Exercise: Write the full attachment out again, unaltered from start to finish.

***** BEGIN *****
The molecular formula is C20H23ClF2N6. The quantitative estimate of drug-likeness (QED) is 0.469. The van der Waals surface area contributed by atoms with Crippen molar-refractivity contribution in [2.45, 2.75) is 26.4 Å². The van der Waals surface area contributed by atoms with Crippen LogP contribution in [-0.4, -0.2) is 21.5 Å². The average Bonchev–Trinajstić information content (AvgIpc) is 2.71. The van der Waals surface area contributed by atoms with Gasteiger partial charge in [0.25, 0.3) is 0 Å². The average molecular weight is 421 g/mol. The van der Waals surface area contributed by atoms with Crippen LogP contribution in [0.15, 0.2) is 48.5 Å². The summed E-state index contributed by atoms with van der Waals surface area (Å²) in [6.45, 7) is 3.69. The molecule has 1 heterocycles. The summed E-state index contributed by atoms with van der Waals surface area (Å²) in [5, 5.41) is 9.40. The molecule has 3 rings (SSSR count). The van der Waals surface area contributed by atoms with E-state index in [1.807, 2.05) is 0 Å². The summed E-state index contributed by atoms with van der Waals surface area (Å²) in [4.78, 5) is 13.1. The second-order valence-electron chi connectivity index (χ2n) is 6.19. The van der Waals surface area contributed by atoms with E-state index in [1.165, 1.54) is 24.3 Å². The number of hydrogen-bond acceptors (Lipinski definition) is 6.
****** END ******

The molecular formula is C20H23ClF2N6. The quantitative estimate of drug-likeness (QED) is 0.469. The van der Waals surface area contributed by atoms with Crippen molar-refractivity contribution in [2.45, 2.75) is 26.4 Å². The van der Waals surface area contributed by atoms with Crippen LogP contribution in [-0.4, -0.2) is 21.5 Å². The average Bonchev–Trinajstić information content (AvgIpc) is 2.71. The van der Waals surface area contributed by atoms with Gasteiger partial charge in [0.25, 0.3) is 0 Å². The average molecular weight is 421 g/mol. The van der Waals surface area contributed by atoms with Crippen LogP contribution in [0.15, 0.2) is 48.5 Å². The summed E-state index contributed by atoms with van der Waals surface area (Å²) in [6.45, 7) is 3.69. The molecule has 1 heterocycles. The summed E-state index contributed by atoms with van der Waals surface area (Å²) in [5, 5.41) is 9.40. The molecule has 3 rings (SSSR count). The van der Waals surface area contributed by atoms with E-state index in [1.807, 2.05) is 0 Å². The summed E-state index contributed by atoms with van der Waals surface area (Å²) in [4.78, 5) is 13.1. The second-order valence-electron chi connectivity index (χ2n) is 6.19. The van der Waals surface area contributed by atoms with E-state index in [1.165, 1.54) is 24.3 Å². The number of hydrogen-bond acceptors (Lipinski definition) is 6.